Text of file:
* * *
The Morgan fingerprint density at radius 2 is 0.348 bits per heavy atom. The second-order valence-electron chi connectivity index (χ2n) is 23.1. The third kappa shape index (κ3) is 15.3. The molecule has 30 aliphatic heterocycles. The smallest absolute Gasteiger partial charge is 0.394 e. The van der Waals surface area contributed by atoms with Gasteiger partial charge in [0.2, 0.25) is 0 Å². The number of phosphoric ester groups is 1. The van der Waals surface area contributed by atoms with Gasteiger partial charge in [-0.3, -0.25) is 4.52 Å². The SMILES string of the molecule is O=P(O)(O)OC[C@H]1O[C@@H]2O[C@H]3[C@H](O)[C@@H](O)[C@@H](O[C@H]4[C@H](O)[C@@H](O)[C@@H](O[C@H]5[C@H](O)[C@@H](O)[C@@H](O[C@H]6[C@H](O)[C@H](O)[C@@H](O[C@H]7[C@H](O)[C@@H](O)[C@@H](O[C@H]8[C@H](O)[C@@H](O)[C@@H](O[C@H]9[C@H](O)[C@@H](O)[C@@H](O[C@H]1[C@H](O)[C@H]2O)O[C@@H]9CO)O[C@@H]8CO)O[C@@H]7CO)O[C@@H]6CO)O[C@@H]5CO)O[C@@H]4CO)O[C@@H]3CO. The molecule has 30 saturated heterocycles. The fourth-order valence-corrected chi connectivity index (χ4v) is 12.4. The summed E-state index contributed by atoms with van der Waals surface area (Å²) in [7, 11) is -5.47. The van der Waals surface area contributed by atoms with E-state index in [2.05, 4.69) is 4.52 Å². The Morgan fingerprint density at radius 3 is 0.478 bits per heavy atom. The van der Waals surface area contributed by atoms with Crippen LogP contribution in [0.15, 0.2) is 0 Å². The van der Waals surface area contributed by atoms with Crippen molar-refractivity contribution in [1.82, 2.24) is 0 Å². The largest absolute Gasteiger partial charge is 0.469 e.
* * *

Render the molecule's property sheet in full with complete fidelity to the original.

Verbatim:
The Morgan fingerprint density at radius 2 is 0.348 bits per heavy atom. The second-order valence-electron chi connectivity index (χ2n) is 23.1. The third kappa shape index (κ3) is 15.3. The molecule has 30 aliphatic heterocycles. The smallest absolute Gasteiger partial charge is 0.394 e. The van der Waals surface area contributed by atoms with Gasteiger partial charge in [0.2, 0.25) is 0 Å². The number of phosphoric ester groups is 1. The van der Waals surface area contributed by atoms with Gasteiger partial charge in [-0.3, -0.25) is 4.52 Å². The SMILES string of the molecule is O=P(O)(O)OC[C@H]1O[C@@H]2O[C@H]3[C@H](O)[C@@H](O)[C@@H](O[C@H]4[C@H](O)[C@@H](O)[C@@H](O[C@H]5[C@H](O)[C@@H](O)[C@@H](O[C@H]6[C@H](O)[C@H](O)[C@@H](O[C@H]7[C@H](O)[C@@H](O)[C@@H](O[C@H]8[C@H](O)[C@@H](O)[C@@H](O[C@H]9[C@H](O)[C@@H](O)[C@@H](O[C@H]1[C@H](O)[C@H]2O)O[C@@H]9CO)O[C@@H]8CO)O[C@@H]7CO)O[C@@H]6CO)O[C@@H]5CO)O[C@@H]4CO)O[C@@H]3CO. The molecule has 30 saturated heterocycles. The fourth-order valence-corrected chi connectivity index (χ4v) is 12.4. The summed E-state index contributed by atoms with van der Waals surface area (Å²) in [7, 11) is -5.47. The van der Waals surface area contributed by atoms with E-state index in [2.05, 4.69) is 4.52 Å². The Morgan fingerprint density at radius 3 is 0.478 bits per heavy atom. The van der Waals surface area contributed by atoms with Crippen LogP contribution in [0.15, 0.2) is 0 Å². The van der Waals surface area contributed by atoms with Crippen molar-refractivity contribution in [1.82, 2.24) is 0 Å². The largest absolute Gasteiger partial charge is 0.469 e.